Task force leader in Iraq opens up about fight

Posted at 4:40 PM, Feb 16, 2016
and last updated 2016-02-16 19:44:58-05

ISIS terrorists draw bloodbaths in bulk. They dug their claws in, in Iraq and struck fear in the hearts of its people.

In an interview only on 10News, Col. David Casey said the terrorists murdered and raped their brothers, sisters and wives.

"[And] a bunch of just horrible atrocities that are actually true," he added.

He is the leader of Task Force Al Asad, and he is a Camp Pendleton Marine.

"What they've done has been absolutely horrific as far as their stamp on the people."

He is working to lift that branding.

"It's hard for us to fully understand and to feel what it's been like," Casey said.

When his team of Marines showed up in July, they were eager to be unleashed on the enemy.

"We arrived to Iraq very, very motivated, wanting to do everything possible we could for the Iraqi people and just take this thing on our shoulders driving forward," he explained.

They are "the first to fight", so they are not exactly known for their patience. 

"The initial difficulty really was to have patience," he said. "Listening to them, and allowing some healing to occur and understanding, where it is you can actually meet with them and move forward at their pace."

His task force has been working with Danish forces to advise and assist Iraqi security forces. At first, he said the Iraqis were reluctant to train, but now they seek out training from the Marines.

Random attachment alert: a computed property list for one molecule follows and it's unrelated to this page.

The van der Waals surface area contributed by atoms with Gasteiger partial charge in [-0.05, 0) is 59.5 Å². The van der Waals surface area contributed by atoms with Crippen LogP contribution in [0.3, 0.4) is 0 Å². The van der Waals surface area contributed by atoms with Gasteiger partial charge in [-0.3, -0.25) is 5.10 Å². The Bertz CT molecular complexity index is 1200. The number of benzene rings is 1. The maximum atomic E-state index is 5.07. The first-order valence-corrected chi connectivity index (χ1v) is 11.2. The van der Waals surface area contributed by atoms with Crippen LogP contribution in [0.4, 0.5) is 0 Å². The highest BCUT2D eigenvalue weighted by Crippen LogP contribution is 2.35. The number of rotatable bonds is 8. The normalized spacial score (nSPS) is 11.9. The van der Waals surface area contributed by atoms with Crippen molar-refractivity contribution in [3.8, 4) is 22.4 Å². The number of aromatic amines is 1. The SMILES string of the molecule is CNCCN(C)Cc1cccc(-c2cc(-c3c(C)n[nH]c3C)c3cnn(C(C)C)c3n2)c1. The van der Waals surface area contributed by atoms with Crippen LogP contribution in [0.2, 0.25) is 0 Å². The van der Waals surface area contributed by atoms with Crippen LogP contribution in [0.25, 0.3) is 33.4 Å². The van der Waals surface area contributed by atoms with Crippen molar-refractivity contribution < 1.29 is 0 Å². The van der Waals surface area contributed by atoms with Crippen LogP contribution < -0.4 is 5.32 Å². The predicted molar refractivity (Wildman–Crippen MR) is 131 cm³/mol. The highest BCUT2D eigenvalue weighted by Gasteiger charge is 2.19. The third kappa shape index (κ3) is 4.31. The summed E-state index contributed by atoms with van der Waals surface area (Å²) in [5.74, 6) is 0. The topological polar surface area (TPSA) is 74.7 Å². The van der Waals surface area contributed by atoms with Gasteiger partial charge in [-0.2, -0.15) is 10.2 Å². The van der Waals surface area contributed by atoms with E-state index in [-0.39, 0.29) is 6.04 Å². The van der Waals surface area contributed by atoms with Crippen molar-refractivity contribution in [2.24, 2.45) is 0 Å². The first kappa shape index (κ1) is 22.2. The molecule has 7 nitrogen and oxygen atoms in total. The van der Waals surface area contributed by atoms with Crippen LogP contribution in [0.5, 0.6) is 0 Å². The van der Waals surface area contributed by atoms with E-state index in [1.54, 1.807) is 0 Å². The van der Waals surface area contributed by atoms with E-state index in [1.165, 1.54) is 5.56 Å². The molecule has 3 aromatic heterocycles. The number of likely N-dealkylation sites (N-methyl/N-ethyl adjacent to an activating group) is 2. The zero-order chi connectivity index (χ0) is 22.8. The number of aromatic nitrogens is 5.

Make no mistake; they are still knee-deep in danger, and Casey is grateful for the support of loved ones back home.

"This is a very high-risk, perilous thing that we're doing out here," Casey said.

It seems to be paying off. Just last week, Iraqis reclaimed Ramadi from ISIS.

"We, right now, kind of have Daesh on our heels at this point, which is great," he added

As for what is next, Casey said the Iraqis have intent to push away from Baghdad, toward Mosul and do some work in the Euphrates Corridor. They basically want to push the bad guys out to the border.

Casey said he has seen a tremendous transformation in local forces in the eight months he has been there.

"To go from that attitude of fear and intimidation to a point now where they actually believe they can defeat Daesh," he said.

Casey is proud his Marines helped give them the strength and courage to push forward.

"You see them look at you and slowly transition into you, and that's one of the great pieces I think we brought here," Casey said.

Now, Iraqi security forces are eager to prey on the predator.

"Now, they want to get out there and want to fight," he explained.

They have learned to be the first to fight for their country.